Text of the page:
Is a Phobia Just Classic Conditioning?
This week the Guardian.com ask what is the rationale behind phobias?
Phobics are scared of spiders, open places, closed places, mirrors, staying alive and dying, to be honest everything can become a phobia to someone. These fears seem to the fearless irrational, but how do we even develop a fear that is by definition irrational? The guardian suggest that one explanation is classical conditioning; Conditioning works by, in the case of a phobic, associating a bad feeling (fear or anxiety) to a thing.
Your brain is very clever and learns through observation. If a child for example, sees the fear in their parents faces when they see a spider, the child will then learn to be a phobic of spiders too. You can even become anxious at a situation and every-time you remember this negative memory the fear/anxiety increases creating at some point a phobic reaction.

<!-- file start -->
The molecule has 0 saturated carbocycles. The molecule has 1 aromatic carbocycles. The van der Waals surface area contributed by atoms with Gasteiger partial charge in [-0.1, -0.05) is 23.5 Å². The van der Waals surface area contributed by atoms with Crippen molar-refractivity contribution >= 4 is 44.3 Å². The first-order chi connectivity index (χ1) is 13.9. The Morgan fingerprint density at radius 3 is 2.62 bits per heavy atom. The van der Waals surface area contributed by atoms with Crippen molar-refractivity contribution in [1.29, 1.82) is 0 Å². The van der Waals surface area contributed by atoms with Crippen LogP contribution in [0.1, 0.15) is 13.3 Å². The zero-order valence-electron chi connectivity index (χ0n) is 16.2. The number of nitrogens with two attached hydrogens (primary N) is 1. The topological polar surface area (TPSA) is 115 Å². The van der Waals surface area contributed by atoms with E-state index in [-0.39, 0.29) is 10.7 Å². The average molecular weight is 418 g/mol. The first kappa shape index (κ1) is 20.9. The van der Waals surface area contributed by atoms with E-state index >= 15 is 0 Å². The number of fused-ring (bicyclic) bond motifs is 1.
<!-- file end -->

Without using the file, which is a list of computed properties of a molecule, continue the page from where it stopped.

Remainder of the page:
Horror films condition people to become phobics, every time someone goes into the woods the strange scary music sounds, the camera angles distort what you though you seen. Before long your heart is pumping, you leave the cinema never to enter the woods again. Scientist believe that phobias are inbuilt to keep us safe. When our ancestors were hunters and gatherers we need away to ourselves from poking around things that might kill us, by making you a spider phobic stopped you from approaching spiders which decreases the like-hood of you getting bitten by a poisonous spider.
Read the full story here: Phobias Irrational or rational fear?
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